I can see the rushes of small reed beds on both sides of the fir trees, just like the ones I used to see at one time on the edge of the leaden Amute river of Jaitzubi: narrow, thin, longish, erect, flexible, in other words, of the type which fall in love with the to and fro movement of the unpretentious water. Next to them, not far away, lovers are there, each one happy in the other's charm, with red and yellow wild flowers beside them, as if they wanted to break the heavy monotony of the general, dominant green.

There are still stones in the depths of the leaden waters, looking dead, shrunken and humiliated by the very pressure of nature. If only one could see the smooth, supple, Olympic swimming of one of those small, thin fleeting fish, but not even thatā The colourless elements in the depth of the choppy waters do not give my postcard the light it deserves. Everything appears to be of an unbearable material, like a sterile, lifeless idea, which should therefore not appear in the postcard. Those things at the bottom of the lake do not even admit of the reflection of the trees, and they have endeavoured to build the magic reward that corresponds to their pessimism in that perishable, sad situation. Let them lie there for ever and ever. Amen.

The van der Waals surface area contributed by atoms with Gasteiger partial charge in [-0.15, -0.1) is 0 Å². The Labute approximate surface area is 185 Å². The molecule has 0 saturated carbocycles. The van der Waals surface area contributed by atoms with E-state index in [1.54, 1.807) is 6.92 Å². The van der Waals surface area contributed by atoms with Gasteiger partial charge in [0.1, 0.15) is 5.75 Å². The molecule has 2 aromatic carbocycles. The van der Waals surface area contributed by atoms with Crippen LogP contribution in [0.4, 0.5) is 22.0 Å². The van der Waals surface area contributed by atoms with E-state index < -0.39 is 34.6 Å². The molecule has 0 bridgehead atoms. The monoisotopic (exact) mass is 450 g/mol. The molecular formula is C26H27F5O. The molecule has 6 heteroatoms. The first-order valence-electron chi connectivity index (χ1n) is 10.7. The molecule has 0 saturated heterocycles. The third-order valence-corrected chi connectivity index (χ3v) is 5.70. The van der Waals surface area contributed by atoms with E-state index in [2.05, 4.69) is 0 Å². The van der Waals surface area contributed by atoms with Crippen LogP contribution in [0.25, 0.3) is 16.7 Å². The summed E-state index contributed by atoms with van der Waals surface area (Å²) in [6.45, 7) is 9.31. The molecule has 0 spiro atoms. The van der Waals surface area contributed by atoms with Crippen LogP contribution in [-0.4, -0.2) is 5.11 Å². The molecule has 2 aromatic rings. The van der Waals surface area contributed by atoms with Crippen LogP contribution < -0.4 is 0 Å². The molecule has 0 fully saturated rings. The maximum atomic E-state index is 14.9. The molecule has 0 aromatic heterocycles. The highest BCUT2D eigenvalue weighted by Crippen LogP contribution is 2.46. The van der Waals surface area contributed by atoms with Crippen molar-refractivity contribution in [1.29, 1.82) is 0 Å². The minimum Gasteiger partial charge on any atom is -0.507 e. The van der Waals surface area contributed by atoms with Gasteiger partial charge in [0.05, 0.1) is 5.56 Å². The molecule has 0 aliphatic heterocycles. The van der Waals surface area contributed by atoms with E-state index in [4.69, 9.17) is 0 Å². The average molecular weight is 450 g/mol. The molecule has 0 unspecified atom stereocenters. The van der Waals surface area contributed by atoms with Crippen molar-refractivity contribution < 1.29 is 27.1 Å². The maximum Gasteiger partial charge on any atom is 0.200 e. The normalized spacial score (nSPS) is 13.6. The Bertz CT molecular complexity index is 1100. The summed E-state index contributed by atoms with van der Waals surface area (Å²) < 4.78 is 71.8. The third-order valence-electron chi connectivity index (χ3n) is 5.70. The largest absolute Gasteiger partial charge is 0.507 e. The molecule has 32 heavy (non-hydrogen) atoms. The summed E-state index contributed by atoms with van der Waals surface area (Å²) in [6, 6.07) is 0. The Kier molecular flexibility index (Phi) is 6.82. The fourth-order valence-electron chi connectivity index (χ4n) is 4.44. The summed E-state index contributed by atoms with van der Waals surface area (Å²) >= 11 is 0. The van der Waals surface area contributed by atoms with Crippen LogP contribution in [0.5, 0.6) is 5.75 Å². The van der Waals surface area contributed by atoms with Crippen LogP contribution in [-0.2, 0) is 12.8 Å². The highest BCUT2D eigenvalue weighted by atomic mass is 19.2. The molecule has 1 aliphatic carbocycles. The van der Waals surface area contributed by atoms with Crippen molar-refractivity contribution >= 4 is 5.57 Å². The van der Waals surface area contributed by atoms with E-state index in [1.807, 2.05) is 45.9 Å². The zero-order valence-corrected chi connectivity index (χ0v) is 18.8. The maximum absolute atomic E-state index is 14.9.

A small house built, goodness knows when, by the white mountains appears on the hard-soft, rough-smooth side: hut, shack, cabin, refuge, treasury, hovelā What could it be? The hut that looks as if it is made of wood seems to have been built and erected by trunks that have been born and have grown into trees right there. It is small and fanciful and prompts one to think that it would hardly be suitable for more than two people. Above the door there is no name, nor number, because names and numbers are unnecessary in the favourite place where love is made between two beings. In such cases I find putting names and numbers to love incomprehensible. And what about you? Is it possible to know what your valued opinion is about this? On the other hand, no smoke comes upwards out of the chimney of the hut. In the same way, no thread of the love affair ever comes out of the burning atmosphere from inside a couple: that warm spring has its beginning and its end in the same spring.

What happiness! But even though no smoke can be seen coming out of the hut, the silence can be heard as it goes up through the wooden windows whenever it wants to find a new direction, in the same way as the birds in the heavens go upwards whenever they want to build a new sentence. There on the summits that capacity for silence seems to coincide with the ownership of the blue, with the emptiness of space, with the nest of emptiness, with the sweet goldfinch of the nest, and with the stickiness of honeyā, becoming entirely one with passionate desire.

And all this, dear reader, I have told you as I have felt it. Remember, it was the Hook of Love.